The World's Top Bank Tells Investors to Shun Gold

For the second time this year, Goldman Sachs slashed its forecasts for gold prices for both 2013 and 2014, adding to the pressure on gold prices lately. So far, 2013 has seen the Dow Jones Industrial Average up nearly 11%, the S&P 500 up nearly 9%, and gold prices down more than 5%. Even with the global and U.S. economies continuing to show signs of weakness, gold prices have moved very little since late 2011. Given the negative view that Goldman is taking of gold, the bank now suggests shorting the commodity. While I don't see things for gold as being quite that weak, significantly reducing your exposure to gold seems prudent.

Gold Price in US Dollars Chart

Gold Price in U.S. Dollars data by YCharts.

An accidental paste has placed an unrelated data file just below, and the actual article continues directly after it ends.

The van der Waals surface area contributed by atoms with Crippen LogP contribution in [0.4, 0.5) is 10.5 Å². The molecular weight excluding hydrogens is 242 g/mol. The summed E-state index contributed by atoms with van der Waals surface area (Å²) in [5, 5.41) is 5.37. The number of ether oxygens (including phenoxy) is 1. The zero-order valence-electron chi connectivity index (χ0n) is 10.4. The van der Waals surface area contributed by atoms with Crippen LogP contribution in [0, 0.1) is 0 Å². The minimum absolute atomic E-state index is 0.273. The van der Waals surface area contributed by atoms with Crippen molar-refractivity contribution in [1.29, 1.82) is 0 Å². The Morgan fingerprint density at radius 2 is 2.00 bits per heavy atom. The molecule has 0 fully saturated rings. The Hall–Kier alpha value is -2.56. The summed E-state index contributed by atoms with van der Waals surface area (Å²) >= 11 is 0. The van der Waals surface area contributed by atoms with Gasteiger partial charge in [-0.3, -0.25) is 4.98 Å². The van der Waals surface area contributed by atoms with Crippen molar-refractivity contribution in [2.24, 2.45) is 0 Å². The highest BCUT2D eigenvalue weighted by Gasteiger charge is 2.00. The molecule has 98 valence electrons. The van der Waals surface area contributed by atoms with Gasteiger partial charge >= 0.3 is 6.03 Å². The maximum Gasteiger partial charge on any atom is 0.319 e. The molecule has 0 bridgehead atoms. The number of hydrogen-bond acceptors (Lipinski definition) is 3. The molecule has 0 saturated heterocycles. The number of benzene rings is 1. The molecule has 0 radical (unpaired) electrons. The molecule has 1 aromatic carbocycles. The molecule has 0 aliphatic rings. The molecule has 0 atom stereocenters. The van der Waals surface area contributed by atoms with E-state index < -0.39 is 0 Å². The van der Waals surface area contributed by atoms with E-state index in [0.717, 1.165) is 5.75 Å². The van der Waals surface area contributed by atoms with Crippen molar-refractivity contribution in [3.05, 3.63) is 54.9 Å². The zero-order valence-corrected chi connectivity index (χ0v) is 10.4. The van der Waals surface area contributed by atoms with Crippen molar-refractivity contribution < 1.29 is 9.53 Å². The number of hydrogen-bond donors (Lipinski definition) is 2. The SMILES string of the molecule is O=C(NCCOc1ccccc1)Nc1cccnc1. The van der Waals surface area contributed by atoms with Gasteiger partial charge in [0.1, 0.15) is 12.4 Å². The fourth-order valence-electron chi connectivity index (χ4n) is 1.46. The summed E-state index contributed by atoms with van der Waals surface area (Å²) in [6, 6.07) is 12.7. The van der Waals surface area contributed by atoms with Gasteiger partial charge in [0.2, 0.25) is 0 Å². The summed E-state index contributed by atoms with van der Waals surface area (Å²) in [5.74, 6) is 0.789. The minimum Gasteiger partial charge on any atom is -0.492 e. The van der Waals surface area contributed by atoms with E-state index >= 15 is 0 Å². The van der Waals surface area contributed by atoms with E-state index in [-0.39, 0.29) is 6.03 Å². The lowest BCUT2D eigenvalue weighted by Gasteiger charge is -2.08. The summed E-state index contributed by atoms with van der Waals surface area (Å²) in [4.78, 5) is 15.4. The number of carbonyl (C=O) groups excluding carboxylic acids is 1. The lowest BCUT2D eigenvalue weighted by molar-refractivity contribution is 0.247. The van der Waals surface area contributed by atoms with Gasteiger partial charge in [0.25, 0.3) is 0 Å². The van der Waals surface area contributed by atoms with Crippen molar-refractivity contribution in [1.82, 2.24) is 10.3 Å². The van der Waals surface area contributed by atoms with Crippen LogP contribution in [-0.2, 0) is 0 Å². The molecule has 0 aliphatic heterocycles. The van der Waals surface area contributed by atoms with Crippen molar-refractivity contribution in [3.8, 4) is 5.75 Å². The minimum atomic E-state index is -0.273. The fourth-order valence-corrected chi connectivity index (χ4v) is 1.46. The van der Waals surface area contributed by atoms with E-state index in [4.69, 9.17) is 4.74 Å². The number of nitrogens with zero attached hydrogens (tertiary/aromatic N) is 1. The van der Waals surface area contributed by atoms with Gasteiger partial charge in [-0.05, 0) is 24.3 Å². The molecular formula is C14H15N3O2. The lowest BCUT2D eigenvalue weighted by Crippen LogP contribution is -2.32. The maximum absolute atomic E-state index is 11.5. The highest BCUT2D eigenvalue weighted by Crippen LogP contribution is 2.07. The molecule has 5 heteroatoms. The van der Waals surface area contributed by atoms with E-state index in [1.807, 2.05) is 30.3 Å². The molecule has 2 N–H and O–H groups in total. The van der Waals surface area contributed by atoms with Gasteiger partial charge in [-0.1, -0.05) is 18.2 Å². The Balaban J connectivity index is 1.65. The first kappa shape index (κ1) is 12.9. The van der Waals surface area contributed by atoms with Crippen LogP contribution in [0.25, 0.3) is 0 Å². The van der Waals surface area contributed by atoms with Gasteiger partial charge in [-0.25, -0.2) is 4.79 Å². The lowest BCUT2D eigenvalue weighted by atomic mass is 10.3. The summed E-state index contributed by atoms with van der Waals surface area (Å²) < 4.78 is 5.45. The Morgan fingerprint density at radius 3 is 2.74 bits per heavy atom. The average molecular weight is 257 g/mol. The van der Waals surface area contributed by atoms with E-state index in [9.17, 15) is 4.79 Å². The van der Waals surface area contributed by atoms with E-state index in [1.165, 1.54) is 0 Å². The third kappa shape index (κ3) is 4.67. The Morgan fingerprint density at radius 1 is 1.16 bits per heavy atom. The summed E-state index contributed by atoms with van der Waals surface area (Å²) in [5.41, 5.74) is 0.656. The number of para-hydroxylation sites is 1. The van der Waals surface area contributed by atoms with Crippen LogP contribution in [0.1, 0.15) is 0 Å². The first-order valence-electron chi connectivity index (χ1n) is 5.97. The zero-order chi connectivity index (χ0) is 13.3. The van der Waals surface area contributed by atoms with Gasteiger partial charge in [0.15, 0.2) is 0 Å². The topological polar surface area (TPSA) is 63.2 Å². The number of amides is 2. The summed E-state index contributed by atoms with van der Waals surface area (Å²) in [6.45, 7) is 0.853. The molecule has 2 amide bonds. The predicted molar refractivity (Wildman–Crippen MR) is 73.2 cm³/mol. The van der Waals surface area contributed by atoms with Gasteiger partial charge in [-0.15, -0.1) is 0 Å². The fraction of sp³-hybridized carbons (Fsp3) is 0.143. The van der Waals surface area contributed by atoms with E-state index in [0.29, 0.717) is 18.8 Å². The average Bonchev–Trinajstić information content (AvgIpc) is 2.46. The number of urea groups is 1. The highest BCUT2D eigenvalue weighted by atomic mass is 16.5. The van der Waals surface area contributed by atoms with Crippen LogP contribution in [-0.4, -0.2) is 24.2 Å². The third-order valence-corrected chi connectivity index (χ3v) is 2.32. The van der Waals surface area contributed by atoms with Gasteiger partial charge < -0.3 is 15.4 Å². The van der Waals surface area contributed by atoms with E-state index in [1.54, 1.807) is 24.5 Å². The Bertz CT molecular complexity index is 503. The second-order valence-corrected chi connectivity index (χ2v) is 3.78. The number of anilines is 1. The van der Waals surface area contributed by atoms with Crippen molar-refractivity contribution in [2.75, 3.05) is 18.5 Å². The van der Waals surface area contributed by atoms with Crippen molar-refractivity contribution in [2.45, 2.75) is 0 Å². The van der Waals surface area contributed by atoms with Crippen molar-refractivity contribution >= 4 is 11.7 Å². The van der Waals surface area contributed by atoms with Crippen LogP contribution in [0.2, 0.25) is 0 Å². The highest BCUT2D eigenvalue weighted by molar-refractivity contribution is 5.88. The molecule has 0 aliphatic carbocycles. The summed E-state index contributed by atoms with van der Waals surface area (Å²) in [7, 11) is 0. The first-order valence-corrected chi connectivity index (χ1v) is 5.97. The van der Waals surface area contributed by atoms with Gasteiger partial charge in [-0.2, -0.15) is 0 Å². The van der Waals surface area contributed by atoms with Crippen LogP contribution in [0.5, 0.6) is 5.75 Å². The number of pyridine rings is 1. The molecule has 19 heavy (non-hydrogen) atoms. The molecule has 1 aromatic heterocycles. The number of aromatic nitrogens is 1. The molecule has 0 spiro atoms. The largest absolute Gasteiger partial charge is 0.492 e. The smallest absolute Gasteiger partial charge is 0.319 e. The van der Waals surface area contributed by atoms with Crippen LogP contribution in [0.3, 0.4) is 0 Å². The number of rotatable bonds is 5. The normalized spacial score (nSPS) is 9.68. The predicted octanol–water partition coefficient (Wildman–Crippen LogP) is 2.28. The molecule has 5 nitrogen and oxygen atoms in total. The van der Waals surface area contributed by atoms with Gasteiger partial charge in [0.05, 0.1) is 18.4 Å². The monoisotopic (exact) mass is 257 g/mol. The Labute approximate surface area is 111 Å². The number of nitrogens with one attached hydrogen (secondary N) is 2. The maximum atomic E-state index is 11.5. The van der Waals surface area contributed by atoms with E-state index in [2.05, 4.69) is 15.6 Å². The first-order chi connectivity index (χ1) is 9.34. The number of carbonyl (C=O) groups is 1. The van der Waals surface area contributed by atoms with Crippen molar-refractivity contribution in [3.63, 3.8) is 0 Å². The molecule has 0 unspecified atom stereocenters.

Goldman's case against gold
In the current round of price reductions, Goldman lowered its average price per ounce outlook for 2013 from $1,610 to $1,545. The investment bank now sees the price contracting to $1,350 in 2014, which is a significant reduction from the $1,490 price target it once held. For the rest of the year, Goldman sees plenty of negative pressure: "While there are risks for modest near-term upside to gold prices should U.S. growth continue to slow down, we see risks to current prices as increasingly skewed to the downside as we move through 2013. In fact, should our expectation for lower gold prices continue to prove correct, the fall in prices could end up being faster and larger than our forecast."